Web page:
Hughes said that when he was growing up here, there were 7,500 residents.
“It was the perfect size,” he said. “But that’s long gone. Now, the key is to grow the way we want to grow. We want to keep our community values and spirit.”
Which, Larkin said, may lie in returning to the past.
“When the pioneers settled St. George,” she said, “they would build their apartments on top of the mercantile. They didn’t take out loans, so they literally built brick by brick. Neighborhoods grew up around these community centers. People walked everywhere. There was no commute.”
Ultimately, it must be a community effort, Larkin said.
“We have to avoid thinking that everybody else is the problem,” she said. “We all have to work together to solve these problems.”
Hughes said though growth will continue, there will be a cap.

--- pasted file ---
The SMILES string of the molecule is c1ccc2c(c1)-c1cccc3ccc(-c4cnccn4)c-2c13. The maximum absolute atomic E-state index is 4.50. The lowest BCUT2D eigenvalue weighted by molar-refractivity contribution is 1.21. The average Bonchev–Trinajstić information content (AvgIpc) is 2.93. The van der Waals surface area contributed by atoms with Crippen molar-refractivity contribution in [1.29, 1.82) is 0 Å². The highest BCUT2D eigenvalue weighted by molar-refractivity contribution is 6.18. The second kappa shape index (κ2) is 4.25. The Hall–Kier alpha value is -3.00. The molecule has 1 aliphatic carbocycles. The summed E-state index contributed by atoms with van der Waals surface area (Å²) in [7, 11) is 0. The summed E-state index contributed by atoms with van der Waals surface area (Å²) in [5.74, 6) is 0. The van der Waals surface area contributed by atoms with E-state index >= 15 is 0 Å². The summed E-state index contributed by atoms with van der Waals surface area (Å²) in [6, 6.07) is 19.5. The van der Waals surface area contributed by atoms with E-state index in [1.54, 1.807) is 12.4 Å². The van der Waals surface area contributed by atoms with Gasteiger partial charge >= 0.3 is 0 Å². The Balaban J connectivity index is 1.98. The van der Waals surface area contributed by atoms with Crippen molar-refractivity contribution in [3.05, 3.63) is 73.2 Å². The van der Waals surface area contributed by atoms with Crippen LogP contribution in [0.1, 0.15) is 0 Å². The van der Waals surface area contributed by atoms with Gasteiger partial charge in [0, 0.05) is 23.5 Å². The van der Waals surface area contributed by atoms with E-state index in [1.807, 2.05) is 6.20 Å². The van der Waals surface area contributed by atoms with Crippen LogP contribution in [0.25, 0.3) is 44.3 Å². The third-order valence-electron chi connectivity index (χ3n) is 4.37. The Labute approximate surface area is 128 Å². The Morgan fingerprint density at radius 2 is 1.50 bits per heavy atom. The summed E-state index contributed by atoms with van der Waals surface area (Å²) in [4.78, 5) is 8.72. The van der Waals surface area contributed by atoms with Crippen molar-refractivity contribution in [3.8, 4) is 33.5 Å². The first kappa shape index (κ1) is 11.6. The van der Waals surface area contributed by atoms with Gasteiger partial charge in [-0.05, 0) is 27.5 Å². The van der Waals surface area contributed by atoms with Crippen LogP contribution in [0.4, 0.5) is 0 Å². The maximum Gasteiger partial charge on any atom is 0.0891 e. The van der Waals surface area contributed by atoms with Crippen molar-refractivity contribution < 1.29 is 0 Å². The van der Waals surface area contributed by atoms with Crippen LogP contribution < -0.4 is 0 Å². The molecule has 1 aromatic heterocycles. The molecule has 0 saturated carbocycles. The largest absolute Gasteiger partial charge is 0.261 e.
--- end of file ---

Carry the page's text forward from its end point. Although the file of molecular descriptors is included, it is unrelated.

“Between land and water, we have limits,” he said. “We’re surrounded by BLM land, so we can’t expand forever. And we don’t have the water to support endless growth.”
Talk about the future is important, but what about the present?
“It’s depressing to think about young people who are trying to get established today,” Hughes said.
As for Uribe, he said he’s considering following his brothers and cousins to other states, where affordable and attainable housing is more plentiful.
“I just don’t understand how we’re going to compete with out-of-state buyers with cash in hand,” he said. “But then, I’ve had friends move to places like Portland. They always come back, saying, ‘It costs too much to live there.'”
“When they get here, they find that the prices almost just as high,” he added. “It’s crazy.”